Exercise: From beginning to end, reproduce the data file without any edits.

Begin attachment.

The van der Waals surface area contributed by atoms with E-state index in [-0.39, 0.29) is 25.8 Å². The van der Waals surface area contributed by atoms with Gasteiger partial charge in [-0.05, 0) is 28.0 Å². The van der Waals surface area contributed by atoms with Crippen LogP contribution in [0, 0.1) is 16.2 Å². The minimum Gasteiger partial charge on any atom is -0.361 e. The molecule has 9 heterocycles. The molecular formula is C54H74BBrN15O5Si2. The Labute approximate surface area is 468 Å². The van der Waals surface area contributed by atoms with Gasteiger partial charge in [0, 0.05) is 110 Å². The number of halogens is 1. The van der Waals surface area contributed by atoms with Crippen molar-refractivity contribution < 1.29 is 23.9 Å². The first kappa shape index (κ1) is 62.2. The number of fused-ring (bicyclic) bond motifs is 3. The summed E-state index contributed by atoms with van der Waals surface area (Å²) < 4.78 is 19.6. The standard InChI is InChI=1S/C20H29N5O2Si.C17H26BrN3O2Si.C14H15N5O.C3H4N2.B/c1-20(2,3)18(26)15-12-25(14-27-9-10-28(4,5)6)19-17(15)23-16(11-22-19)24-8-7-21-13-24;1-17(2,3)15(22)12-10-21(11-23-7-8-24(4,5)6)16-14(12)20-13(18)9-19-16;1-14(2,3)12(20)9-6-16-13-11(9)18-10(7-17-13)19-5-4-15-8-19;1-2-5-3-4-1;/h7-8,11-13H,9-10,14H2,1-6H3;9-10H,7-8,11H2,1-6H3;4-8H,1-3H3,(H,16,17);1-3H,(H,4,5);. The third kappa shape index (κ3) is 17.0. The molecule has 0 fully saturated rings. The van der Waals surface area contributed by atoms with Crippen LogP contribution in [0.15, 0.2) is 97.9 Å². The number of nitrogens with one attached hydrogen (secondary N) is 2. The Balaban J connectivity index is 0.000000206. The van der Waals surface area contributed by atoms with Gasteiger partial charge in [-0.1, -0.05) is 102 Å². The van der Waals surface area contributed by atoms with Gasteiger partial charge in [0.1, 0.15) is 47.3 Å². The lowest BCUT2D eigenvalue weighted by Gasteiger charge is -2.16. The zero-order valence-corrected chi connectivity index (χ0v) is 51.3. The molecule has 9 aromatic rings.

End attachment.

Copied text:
The van der Waals surface area contributed by atoms with E-state index in [-0.39, 0.29) is 25.8 Å². The van der Waals surface area contributed by atoms with Gasteiger partial charge in [-0.05, 0) is 28.0 Å². The van der Waals surface area contributed by atoms with Crippen LogP contribution in [0, 0.1) is 16.2 Å². The minimum Gasteiger partial charge on any atom is -0.361 e. The molecule has 9 heterocycles. The molecular formula is C54H74BBrN15O5Si2. The Labute approximate surface area is 468 Å². The van der Waals surface area contributed by atoms with Gasteiger partial charge in [0, 0.05) is 110 Å². The number of halogens is 1. The van der Waals surface area contributed by atoms with Crippen molar-refractivity contribution < 1.29 is 23.9 Å². The first kappa shape index (κ1) is 62.2. The number of fused-ring (bicyclic) bond motifs is 3. The summed E-state index contributed by atoms with van der Waals surface area (Å²) < 4.78 is 19.6. The standard InChI is InChI=1S/C20H29N5O2Si.C17H26BrN3O2Si.C14H15N5O.C3H4N2.B/c1-20(2,3)18(26)15-12-25(14-27-9-10-28(4,5)6)19-17(15)23-16(11-22-19)24-8-7-21-13-24;1-17(2,3)15(22)12-10-21(11-23-7-8-24(4,5)6)16-14(12)20-13(18)9-19-16;1-14(2,3)12(20)9-6-16-13-11(9)18-10(7-17-13)19-5-4-15-8-19;1-2-5-3-4-1;/h7-8,11-13H,9-10,14H2,1-6H3;9-10H,7-8,11H2,1-6H3;4-8H,1-3H3,(H,16,17);1-3H,(H,4,5);. The third kappa shape index (κ3) is 17.0. The molecule has 0 fully saturated rings. The van der Waals surface area contributed by atoms with Crippen LogP contribution in [0.15, 0.2) is 97.9 Å². The number of nitrogens with one attached hydrogen (secondary N) is 2. The Balaban J connectivity index is 0.000000206. The van der Waals surface area contributed by atoms with Gasteiger partial charge in [-0.1, -0.05) is 102 Å². The van der Waals surface area contributed by atoms with Gasteiger partial charge in [0.1, 0.15) is 47.3 Å². The lowest BCUT2D eigenvalue weighted by Gasteiger charge is -2.16. The zero-order valence-corrected chi connectivity index (χ0v) is 51.3. The molecule has 9 aromatic rings.